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Dear Guitar Hero: As I Lay Dying’s Phil Sgrosso and Nick Hipa Talk Gear, Tattoos, Sandwich Punching and More

Dear Guitar Hero: As I Lay Dying’s Phil Sgrosso and Nick Hipa Talk Gear, Tattoos, Sandwich Punching and More

They’re the six-string duo behind one of metalcore’s biggest bands, and they used to like to punch each other’s sandwiches. But what Guitar World readers really want to know is …

The guitar work on your new album, Awakened, is awesome. What was the hardest song for you guys to write, guitar-wise? — Viking Nilsson

PHIL SGROSSO It was probably “Wasted Words.” [Bassist] Josh [Gilbert] came up with the original song idea, and then Nick, Josh and I revised it. It was the one song where we all really came together and gave it a collective effort.

NICK HIPA That was also the song we were the least prepared for, going into the studio. A lot of the guitar parts and arrangements were in question. We weren’t even sure if it was gonna make the record. Then when we finally hashed it out, it was like, This song is sick! But of all the songs, it was the most cumbersome to pull together.

You guys have some awesome tattoos. Who did your work and what’s your favorite piece? — Charlotte M.

SGROSSO Several of us have tattoos by Tod Bain from San Diego. Actually he’s in Fort Worth, Texas, now. [Vocalist] Tim [Lambesis] has the most tattoos, and he goes to 454 Tattoo in San Diego.

HIPA I pretty much only go to Tod, and Jasmine Wright from Buju Tattoo. I don’t know about Phil, but my favorite tattoo is the [Iron Maiden] “The Trooper” album artwork that Phil has on his calf. It’s not my tattoo, but I’m proud of it! [laughs] It looks so good.

SGROSSO Tod Bain did that one. “The Trooper” was the first Iron Maiden song I ever heard, and I instantly knew they were gonna be one of my favorite bands for the rest of my life.

I’m an atheist, and I really like how you’re honest about your Christian beliefs without pushing them on people. But I’m wondering, would you ever not play with a certain band because of their beliefs—say a satanic black metal band? — John Freeman

HIPA I don’t think we would ever not play with bands because of what we think they believe or what they think we believe. Everyone’s entitled to their opinions and beliefs. What I’ve come to find is that no matter who we’re touring with, we end up getting along fine because we have a lot in common. We love metal, and we also end up liking the same shows and hanging out and drinking beer or whatever. I’ve found it’s more about focusing on what you have in common rather than what you don’t. I think it’s a testament to the openness of the metal community that we’ve gotten along great with the majority of bands we’ve ever toured with.

Random question: What’s on your bucket list? Swimming with sharks? Playing onstage with Slayer? — Jessica Dykstra

HIPA Hmm… I’m pretty sure I’ve already done both! [laughs] Well, I’m sure I’ve played with Slayer a bunch. And unfortunately I’ve probably been swimming with sharks without knowing it. I surf a lot, and I sometimes wonder, What’s going on down there? What’s that swimming past my feet? [laughs]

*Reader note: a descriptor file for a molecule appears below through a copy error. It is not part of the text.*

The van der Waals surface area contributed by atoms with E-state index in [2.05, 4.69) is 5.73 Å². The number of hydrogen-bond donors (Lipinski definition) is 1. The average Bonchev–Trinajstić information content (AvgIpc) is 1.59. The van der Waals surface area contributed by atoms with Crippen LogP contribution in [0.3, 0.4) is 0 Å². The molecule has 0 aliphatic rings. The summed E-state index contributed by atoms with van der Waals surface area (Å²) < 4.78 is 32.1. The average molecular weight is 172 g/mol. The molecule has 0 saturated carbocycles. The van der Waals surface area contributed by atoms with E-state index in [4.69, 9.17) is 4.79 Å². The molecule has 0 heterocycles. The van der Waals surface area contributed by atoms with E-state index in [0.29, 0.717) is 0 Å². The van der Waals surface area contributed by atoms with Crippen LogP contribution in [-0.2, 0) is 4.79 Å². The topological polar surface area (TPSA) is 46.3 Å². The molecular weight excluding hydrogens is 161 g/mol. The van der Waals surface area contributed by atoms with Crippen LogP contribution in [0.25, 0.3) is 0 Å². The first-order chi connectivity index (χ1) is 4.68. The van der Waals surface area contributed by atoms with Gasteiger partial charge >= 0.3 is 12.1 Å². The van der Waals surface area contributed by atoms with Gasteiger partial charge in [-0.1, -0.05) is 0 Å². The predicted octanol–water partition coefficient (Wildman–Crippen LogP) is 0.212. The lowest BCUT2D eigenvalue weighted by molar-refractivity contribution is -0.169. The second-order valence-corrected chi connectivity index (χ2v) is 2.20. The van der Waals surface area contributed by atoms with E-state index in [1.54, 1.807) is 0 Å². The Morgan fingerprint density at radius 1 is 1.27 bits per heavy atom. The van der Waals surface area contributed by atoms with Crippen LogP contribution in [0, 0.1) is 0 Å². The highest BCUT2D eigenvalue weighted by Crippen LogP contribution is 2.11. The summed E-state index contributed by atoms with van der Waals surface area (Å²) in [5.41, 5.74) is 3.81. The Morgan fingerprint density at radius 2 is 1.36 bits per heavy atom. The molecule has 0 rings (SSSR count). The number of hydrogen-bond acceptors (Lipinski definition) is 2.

SGROSSO For me, it’s probably just seeing bands that I’ve grown up listening to. Like we just went to see Roger Waters perform The Wall. We were in the studio in Colorado, but had tickets for his show in San Diego. So we flew down for a night to see it. It was incredible and very inspiring. It was perfect timing to help get our own creative juices flowing.

HIPA Oh, I wanna add one to my bucket list, in case there’s someone out there that wants to make my wildest dreams come true. I really want be on that show Wipeout! [laughs] Actually, I don’t even have to be on the show; I just want be able to run through all the obstacle courses with the bouncy soapy rubber balls, pools of water and foamy things swinging around. It looks like the best time ever! I’ve actually submitted an online application to be on the show, but I never heard back. So if anyone knows anyone, help me hook it up!

My band and I are having the hardest time finding legitimate booking agents and management. Most we find are scams. Do you have any experience with shady industry stuff? — Mike Fitzpatrick

SGROSSO We’re fortunate, because we all think a lot about the decisions we make and who we want to work with. We’ve seen other bands have a lot of issues, but we’ve been fortunate to find people that we’re all comfortable working with.

HIPA When this band was starting out, nobody was willing to do the work for us. Everyone in the band had to play the role of the management team. Our bass player was tour managing, Tim was taking calls, and everyone played a roll. There is something to be said for creating your own success and making things happen for yourself. If you think a certain person is gonna make everyone like your band and make you bigger, you’re really just giving a lot of control to someone. And a lot of times people can take advantage of that. Just be as creative and hardworking as you can be, and I think it will pay off and be more rewarding than just hoping that someone will show up and do it all for you.


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